On Oct. 25 at 5:29 p.m., Emory Police Department (EPD) received an anonymous report from a campus security authority (CSA) regarding an alleged rape that occurred on the Oxford College campus. The case has not been assigned to an investigator because the CSA reported the incident to EPD for statistical purposes.
On Oct. 27 at 1:53 a.m., EPD responded to 15 Eagle Row, the Sigma Phi Epsilon (SigEp) and Beta Theta Pi fraternity house, in reference to a person down due to alcohol. When the officer arrived, Emory Emergency Medical Services (EEMS) was providing medical attention to a female Emory student. American Medical Response (AMR) responded to the scene shortly after. The female student attended a party at the house, where she consumed alcohol after a male who was serving drinks grabbed her by the wrist and told her that she was a b***h if she did not drink a shot. The female student reported that he poured normal-sized shots of vodka for males and a “very tall shot of vodka” for her. The subject drank the vodka shot and then noticed the same male following her for the remainder of the time that she was at the party. The subject told officers she was afraid that he wanted to take advantage of her while she was intoxicated. AMR transported the subject to Emory University Hospital (EUH). Campus Life was notified about the incident.
On Oct. 27 at 11:15 a.m., EPD received a theft report. The complainant, an Emory employee, said he realized that he misplaced his wallet on Oct. 26 at 4 p.m. The complainant said he could have lost his wallet while dropping off and picking up items at the Schwartz Center for Performing Arts earlier that day. Later that day, the complainant received a phone call from his credit card company regarding suspicious activity on his account. The complainant discovered that someone had used his card to spend about $950 at Target. The complainant told officers he is resolving the incident with his bank, has canceled his other credit cards and is in the process of disabling his Emory card. The case has been assigned to an investigator.
On Oct. 28 at 12:44 a.m., an EPD officer patrolling Eagle Row at Peavine Creek Drive noticed an Emory student drinking from a Bud Light can. The subject tried to hide the beer can when the officer approached her. When the officer asked the subject for an ID, she gave him a California driver’s license and said she was 21 years old. The officer confiscated the ID after EPD Dispatch discovered that it was fake. The officer also threw away the subject’s beer can. The subject eventually provided the officer with her real driver’s license. The officer cited the subject for violation of Atlanta ordinances underage purchase, possession or drinking of alcohol and false representation to a police officer. The subject’s court date is set for Dec. 17. Campus Life was notified about the incident.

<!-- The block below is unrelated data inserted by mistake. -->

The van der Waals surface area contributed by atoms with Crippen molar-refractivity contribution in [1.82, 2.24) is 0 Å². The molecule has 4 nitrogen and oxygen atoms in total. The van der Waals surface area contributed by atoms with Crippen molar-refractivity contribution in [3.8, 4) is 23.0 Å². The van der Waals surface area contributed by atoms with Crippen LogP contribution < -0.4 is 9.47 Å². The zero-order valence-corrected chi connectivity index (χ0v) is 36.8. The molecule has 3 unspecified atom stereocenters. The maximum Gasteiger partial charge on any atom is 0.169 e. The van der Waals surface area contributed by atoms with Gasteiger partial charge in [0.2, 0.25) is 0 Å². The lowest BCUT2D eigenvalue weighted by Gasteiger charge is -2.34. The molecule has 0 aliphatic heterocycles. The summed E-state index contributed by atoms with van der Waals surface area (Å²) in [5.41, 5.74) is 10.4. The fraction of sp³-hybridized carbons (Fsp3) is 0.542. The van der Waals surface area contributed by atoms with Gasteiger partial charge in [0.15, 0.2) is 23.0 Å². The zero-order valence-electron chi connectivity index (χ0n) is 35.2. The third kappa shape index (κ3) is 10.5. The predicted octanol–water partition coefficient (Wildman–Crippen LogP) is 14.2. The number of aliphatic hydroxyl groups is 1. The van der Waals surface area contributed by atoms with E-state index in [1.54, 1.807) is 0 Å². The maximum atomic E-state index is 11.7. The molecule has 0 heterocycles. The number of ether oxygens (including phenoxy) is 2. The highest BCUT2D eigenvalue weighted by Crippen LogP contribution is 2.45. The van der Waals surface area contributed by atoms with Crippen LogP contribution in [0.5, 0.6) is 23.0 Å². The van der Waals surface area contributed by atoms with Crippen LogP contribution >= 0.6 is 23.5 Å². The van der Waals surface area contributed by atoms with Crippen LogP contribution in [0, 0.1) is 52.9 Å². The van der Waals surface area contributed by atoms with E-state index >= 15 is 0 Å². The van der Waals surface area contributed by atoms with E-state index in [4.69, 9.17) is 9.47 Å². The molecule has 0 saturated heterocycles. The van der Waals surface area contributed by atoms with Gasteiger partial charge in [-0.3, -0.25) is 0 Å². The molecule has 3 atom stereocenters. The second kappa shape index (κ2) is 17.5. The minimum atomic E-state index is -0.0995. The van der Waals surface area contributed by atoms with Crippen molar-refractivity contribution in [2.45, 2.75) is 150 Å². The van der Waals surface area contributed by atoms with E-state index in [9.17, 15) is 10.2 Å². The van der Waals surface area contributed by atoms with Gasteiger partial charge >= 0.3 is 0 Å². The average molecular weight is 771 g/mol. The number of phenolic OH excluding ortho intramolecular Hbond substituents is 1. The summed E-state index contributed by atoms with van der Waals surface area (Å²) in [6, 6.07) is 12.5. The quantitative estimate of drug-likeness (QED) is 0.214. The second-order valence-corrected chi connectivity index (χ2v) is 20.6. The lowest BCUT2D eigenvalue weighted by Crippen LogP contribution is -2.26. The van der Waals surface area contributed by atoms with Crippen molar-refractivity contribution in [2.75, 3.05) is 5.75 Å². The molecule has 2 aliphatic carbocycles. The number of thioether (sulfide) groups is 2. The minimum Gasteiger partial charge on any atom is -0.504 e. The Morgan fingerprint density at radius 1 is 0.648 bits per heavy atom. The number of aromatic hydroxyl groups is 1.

On Oct. 30, EPD responded to the ground floor of Raoul Hall in reference to a theft report. The officer spoke with the complainant, the Raoul Hall complex director and an Emory student. The student said she noticed that food items totaling up to $20 were missing from her dorm between Sept. 11 and Oct. 19. The victim said she is more concerned about “maintaining a feeling of safety” in her room than being reimbursed for the stolen food. The subject said there were no apparent signs of forced entry and that she shares her room with one roommate, who denied any involvement in this incident. The case has been assigned to an investigator.
On Oct. 31 at 10:01 a.m., EPD responded to the Woodruff Memorial Research Building in reference to a report of card fraud. The complainant, an Emory employee, reported that when she arrived at work on Oct. 23, she found her desk drawer unlocked and a pouch of tuna missing, and she noticed that two Emory credit cards were not where she usually puts them. The complainant said she typically locks her desk drawer before leaving work each evening. On Oct. 24, the Emory employee received an email from JPMorgan Chase Fraud Prevention informing her that her account had been closed after someone tried to make several purchases with one of her Emory credit cards on Nike, Amazon and a daycare center in Louisiana. The complainant said she destroyed the card and has requested a new one. She also found a sticky note on her desk with the account number of her other Emory credit card written on it. On Oct. 25 at 12:29 p.m., the complainant discovered fraudulent activity on the second credit card. Two transactions totaling $4,000 were made on Oct. 25 at a child care center Newnan, Ga., in addition to unspecified charges with Uber, Venmo and Google. The complainant said she leaves the key to her desk drawer in a hiding place on her desk that only a select few employees know about. The case has been assigned to an investigator.